The hardline Iranian governor has been slammed by opposition party activists for slapping a woman on the face during a public speech in which he praised the country’s supreme leader as the “poet of a nation”.
Nasrallah Qanbar’s latest insult to women comes weeks after demonstrators in Tehran and other cities held photos of women who say they have been raped and sexually harassed, pointing to a state crackdown that they said fails to prosecute perpetrators.
The female protester, an “Obama lover”, was seen on state television kissing a man’s hand. Later footage appeared to show Qanbar slapping her in the face. Footage also appeared to show Qanbar’s son slap her in the face.
Opposition members of parliament on Monday condemned Qanbar for what they called an “ill-advised” and “irresponsible” speech, adding that his wife and daughter would be ejected from the parliament.
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The video surfaced after the director Reza Dormishian warned Iranian citizens not to wear lipstick in a direct dig at Iranian President Hassan Rouhani, whom critics accuse of approving a wave of non-compliant dresses and makeup, many coming in off the streets in suburban Tehran where women cover up.
Rouhani was last week seen at a public event in which he resisted pressure for a youth festival to shut down, saying it could not be stopped by a handful of people.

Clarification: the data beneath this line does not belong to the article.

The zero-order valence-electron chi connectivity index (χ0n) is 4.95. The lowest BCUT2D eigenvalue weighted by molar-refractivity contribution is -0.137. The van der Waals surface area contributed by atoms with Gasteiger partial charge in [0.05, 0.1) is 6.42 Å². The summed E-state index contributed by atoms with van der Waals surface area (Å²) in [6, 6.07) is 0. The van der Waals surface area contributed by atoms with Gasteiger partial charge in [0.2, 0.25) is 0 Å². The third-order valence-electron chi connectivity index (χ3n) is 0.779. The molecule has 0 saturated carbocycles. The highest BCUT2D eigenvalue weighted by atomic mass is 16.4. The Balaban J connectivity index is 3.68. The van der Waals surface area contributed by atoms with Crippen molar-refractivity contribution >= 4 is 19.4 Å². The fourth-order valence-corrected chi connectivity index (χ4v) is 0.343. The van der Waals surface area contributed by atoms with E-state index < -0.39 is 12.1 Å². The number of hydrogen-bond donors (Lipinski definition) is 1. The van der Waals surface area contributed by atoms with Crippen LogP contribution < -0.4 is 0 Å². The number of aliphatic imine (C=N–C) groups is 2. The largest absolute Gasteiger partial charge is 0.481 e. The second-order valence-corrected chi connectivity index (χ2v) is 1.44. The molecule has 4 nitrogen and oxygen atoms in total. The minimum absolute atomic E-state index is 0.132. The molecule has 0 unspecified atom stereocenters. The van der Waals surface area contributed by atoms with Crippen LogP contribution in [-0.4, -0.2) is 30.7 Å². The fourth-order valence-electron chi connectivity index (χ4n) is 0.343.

The video clip on Tuesday circulated quickly, prompting abuse and jokes on Twitter, where an online petition seeking reform on Iran’s dress code has already gathered more than 40,000 signatures.
“The position of Gov. Qanbar is not only contemptible and an insult to women and the people, it is also dangerous for women,” tweeted Khatami, a former president.
In a separate video, which also appeared on social media, Qanbar is seen talking at a large outdoor rally marking the end of the holy fasting month of Ramadan.
The transcript says he “liked the word poetry and admired the exalted presence of Ayatollah Khomeini” – a reference to the 1979 Islamic revolution that brought the current clerical leaders to power.
The translation of the transcript appeared to fail to indicate that Qanbar had used a specific word when he was clearly referring to Khomeini.
Qanbar was backed by his government, which said his exact words would be made public once the “gossip” of “reactionaries” and “extremists” are put to rest.
“We do not accept the relative role of criticism and criticism of officials in the media, and the same treatment,” the foreign ministry said in a statement.
“We are not the kind of officials to respond to such misinterpretations of his speech.”
The clip circulating online Monday afternoon is two months after another viral video appeared to show Qanbar berating a female student in the role of state official – which is barred under Iranian law.
To the clear alarm of the crowd, Qanbar told the student to “pass a lie, a brainwash on why she had such an idea”.